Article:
Saturday, July 4, 2015


Ezekiel 2:2-5; Ps 123 Our eyes are fixed on the Lord, pleading for his mercy;  2 Corinthians 12:7-10; Mark 6:1-6

When i was assigned to Cuero as a seminarian many years ago, 2003-2004, I was introduced to Fr Kirby, the then pastor of Cuero.  He was and is a man of many talents.  Gifted in a variety of ways. It was good to see him in action.  Though we didn't always see eye to eye.  Nonetheless, i have learned to value his input.  Even today I seek his guidance when i find myself a bit uncertain in the endeavor of being a pastor to the people of God.

When i was a seminarian he would often ask me if I had a truth sayer in my life.  Did i have someone in my life that no matter the circumstance or the consequence would always be honest and truthful about me and my decisions.

They wouldn't tell me what i wanted to hear but they would help reveal the truth of things regardless of what i may feel about seeing it unveiled and revealed in all its ugliness and beauty at the same time.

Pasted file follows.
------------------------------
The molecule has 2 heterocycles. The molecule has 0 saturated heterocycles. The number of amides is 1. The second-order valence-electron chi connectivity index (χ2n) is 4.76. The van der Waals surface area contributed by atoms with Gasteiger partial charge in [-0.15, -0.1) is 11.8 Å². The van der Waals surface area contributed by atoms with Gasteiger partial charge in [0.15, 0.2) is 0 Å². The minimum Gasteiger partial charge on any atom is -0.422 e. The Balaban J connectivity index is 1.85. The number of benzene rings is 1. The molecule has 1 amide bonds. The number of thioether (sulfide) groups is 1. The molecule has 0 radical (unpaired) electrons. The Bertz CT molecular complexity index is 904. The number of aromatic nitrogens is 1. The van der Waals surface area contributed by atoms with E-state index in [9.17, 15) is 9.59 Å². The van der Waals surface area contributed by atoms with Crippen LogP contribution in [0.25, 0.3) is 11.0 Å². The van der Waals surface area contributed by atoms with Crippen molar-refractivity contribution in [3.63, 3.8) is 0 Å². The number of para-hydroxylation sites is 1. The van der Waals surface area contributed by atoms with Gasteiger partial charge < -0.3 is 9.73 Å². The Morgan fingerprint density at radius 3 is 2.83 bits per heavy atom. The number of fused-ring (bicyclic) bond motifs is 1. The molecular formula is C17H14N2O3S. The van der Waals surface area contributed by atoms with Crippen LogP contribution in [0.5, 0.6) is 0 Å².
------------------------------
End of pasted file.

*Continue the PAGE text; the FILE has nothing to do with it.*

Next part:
Do each of us have a truth sayer in our life?  Do we have that someone that can be beautifully honest regardless of the consequences?  Notice i didn't say brutally honest.  There is no room for brutality in regards to honesty and truth.  Truth has its own force and sway.

This is what God ask of Ezekiel in today's first reading.  Hear the words of commission again, "Son of man, I am sending you to the Israelites, rebels who have rebelled against me; they and their ancestor have revolted against me to this very day.  Hard of face and obstinate of heart are they whom I am sending you.  But you shall say to them: Thus says the LORD, God! And whether they heed or resist-for they are a rebellious house-they shall know that prophet has been among them."

What a beautiful description of a truth sayer commissioned by God.

This commission that rightly belongs to Ezekiel  now by baptism belongs to all of us.  We too must be the voice of truth for a society that has rebelled against God.  Whether they are 'hard of face" or 'obstinate of heart"; whether they 'heed' or 'resist' they should know a prophet has been among them.